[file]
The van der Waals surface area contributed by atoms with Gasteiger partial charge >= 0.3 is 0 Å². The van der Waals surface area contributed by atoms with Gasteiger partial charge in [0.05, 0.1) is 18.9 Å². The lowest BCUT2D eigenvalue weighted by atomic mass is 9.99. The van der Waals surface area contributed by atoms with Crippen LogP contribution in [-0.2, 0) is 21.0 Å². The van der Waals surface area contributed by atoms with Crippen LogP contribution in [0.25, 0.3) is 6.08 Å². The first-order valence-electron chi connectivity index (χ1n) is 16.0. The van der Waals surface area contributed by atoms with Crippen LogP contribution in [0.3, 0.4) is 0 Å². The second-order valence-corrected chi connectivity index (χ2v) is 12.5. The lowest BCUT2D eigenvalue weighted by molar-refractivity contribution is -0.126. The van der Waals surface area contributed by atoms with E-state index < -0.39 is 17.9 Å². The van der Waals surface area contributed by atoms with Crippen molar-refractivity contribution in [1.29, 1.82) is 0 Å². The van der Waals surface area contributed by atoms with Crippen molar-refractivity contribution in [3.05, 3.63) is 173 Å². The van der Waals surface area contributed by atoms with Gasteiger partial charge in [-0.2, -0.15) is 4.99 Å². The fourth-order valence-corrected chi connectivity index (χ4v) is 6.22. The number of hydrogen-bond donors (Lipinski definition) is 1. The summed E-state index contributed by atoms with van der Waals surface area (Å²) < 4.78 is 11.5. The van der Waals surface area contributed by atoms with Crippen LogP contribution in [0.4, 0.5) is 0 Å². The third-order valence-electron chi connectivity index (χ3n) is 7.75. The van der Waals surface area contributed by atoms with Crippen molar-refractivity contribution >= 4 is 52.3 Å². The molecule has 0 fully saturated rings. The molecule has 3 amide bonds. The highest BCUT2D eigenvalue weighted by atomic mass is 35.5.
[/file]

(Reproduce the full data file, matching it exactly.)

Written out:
The van der Waals surface area contributed by atoms with Gasteiger partial charge >= 0.3 is 0 Å². The van der Waals surface area contributed by atoms with Gasteiger partial charge in [0.05, 0.1) is 18.9 Å². The lowest BCUT2D eigenvalue weighted by atomic mass is 9.99. The van der Waals surface area contributed by atoms with Crippen LogP contribution in [-0.2, 0) is 21.0 Å². The van der Waals surface area contributed by atoms with Crippen LogP contribution in [0.25, 0.3) is 6.08 Å². The first-order valence-electron chi connectivity index (χ1n) is 16.0. The van der Waals surface area contributed by atoms with Crippen LogP contribution in [0.3, 0.4) is 0 Å². The second-order valence-corrected chi connectivity index (χ2v) is 12.5. The lowest BCUT2D eigenvalue weighted by molar-refractivity contribution is -0.126. The van der Waals surface area contributed by atoms with E-state index < -0.39 is 17.9 Å². The van der Waals surface area contributed by atoms with Crippen molar-refractivity contribution in [1.29, 1.82) is 0 Å². The van der Waals surface area contributed by atoms with Crippen molar-refractivity contribution in [3.05, 3.63) is 173 Å². The van der Waals surface area contributed by atoms with Gasteiger partial charge in [-0.2, -0.15) is 4.99 Å². The fourth-order valence-corrected chi connectivity index (χ4v) is 6.22. The number of hydrogen-bond donors (Lipinski definition) is 1. The summed E-state index contributed by atoms with van der Waals surface area (Å²) < 4.78 is 11.5. The van der Waals surface area contributed by atoms with Crippen LogP contribution in [0.4, 0.5) is 0 Å². The third-order valence-electron chi connectivity index (χ3n) is 7.75. The van der Waals surface area contributed by atoms with Crippen molar-refractivity contribution >= 4 is 52.3 Å². The molecule has 0 fully saturated rings. The molecule has 3 amide bonds. The highest BCUT2D eigenvalue weighted by atomic mass is 35.5.